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You can’t ignore Windows Server 2003 end of life, as Cobweb explains. But is this an opportunity to buck the trend of a conventional hardware update and make the cultural leap to a cloud based solution?
Windows Server 2003 end of life on July 14 2015 is the end of an era.
Although that doesn’t leave much time before the withdrawal of all support, Microsoft’s decision to pull the plug should be viewed as an opportunity to evolve and improve your company’s IT infrastructure.
A surprising number of companies are still getting to grips with the cloud concept and the dilemma of making the switch or keeping things as they are, on premises.
But if transitioning to the cloud is as much about a cultural change as it is about productivity, there are clear business advantages too as this quick comparison shows:
With the average business’s cyber-defences being compromised once every four days, data security must be a priority. The issue is even more pressing when considering how little protection those running Windows Server 2003 will have after the cut-off date.
Duncan Brown, cyber-security research director at analyst firm Pierre Audoin Consultants (PAC), explains: “Today's cloud-based security capability embeds state-of-the-art cyber and physical security that most companies would find prohibitively expensive if implemented on-premises."
You only pay for the storage that your company actually uses. At the same time you are not constrained by hard drive size and there are no limits to potential storage either. Your company can choose between off and on-premises solutions, or a mixture of the two.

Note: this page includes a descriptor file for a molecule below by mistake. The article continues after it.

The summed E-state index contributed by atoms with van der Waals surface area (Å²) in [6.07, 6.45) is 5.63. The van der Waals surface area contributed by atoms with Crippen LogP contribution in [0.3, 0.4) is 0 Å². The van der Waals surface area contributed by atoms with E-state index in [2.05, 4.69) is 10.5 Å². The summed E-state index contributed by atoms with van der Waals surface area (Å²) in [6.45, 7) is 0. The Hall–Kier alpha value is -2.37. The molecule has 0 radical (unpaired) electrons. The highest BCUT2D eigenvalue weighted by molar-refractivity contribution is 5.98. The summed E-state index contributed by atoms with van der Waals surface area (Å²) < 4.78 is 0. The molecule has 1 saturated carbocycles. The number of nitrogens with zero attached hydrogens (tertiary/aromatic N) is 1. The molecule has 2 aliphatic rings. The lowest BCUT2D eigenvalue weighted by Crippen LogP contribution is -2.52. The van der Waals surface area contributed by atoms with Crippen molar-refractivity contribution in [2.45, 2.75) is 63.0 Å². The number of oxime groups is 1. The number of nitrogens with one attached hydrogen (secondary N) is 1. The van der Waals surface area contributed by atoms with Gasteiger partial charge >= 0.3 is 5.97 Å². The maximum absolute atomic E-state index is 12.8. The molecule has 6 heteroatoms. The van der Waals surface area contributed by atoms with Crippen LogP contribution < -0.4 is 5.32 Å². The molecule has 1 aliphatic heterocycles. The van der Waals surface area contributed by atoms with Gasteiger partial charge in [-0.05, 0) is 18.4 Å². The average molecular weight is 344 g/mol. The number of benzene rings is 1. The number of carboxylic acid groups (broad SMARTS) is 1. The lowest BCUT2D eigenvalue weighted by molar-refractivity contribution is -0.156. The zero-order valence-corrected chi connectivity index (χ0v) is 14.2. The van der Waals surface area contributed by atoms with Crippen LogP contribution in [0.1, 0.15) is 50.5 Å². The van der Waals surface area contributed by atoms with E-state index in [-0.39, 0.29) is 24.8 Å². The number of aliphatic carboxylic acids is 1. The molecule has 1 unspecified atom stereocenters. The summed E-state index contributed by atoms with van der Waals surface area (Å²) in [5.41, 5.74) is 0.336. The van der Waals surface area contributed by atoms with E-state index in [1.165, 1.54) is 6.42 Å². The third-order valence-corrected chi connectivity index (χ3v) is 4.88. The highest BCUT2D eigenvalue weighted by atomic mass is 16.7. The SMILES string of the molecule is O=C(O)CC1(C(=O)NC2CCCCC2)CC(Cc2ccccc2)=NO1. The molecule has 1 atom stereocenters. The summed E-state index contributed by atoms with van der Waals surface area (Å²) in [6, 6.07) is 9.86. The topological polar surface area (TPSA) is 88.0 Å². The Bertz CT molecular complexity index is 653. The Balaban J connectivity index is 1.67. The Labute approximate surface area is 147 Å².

Because storage availability and data protection are intrinsic to cloud architecture the additional technology and effort required to add storage, along with everyday maintenance, is offset to your cloud supplier.
On-premises investments are essentially all or nothing. You choose the investment that fits your needs over coming years.
If business slows, you’re left with a system that isn’t being used to its full potential, plus a sizable hole in your IT budget. When it starts picking up, there will be a point when the system cannot cope and will need to be upgraded or replaced.
Now innovative pricing models mean the cloud is much more versatile. Whichever hosted solutions you adopt, charges are based on how much you use them. Result? Services can be implemented and dropped as and when they’re needed.
With the cloud, businesses can obtain as much processing power as they need, without having to invest large sums in high-end hardware.
Once investments are reduced, companies can try new approaches and harness the full power of enterprise applications; Office 365 and Skype for Business included. You could combine hosted and on-premises systems to create a powerful hybrid solution.
Focus on prospective suppliers’ histories, the levels of support they offer and uptime levels. The Service Level Agreement (SLA) should help with this; reputable providers should have theirs readily available.
Proximity will also be a key deciding factor, for convenience and legislative reasons.
Ash Patel, Director of Business Transformation at Cobweb Solutions, sums up the opportunity:
“Taking decisive action is business critical, but this shouldn’t be see as just another ‘tick in the box’ upgrade exercise. It is a great opportunity to review your IT infrastructure and look at how the compelling benefits of the cloud can improve the way a business operates. With automatic updates you can also say goodbye to end of life issues.”
Migration from Windows Server 2003 is imperative and it doesn’t have to be difficult. But you need to move quickly before all support is withdrawn on July 14.
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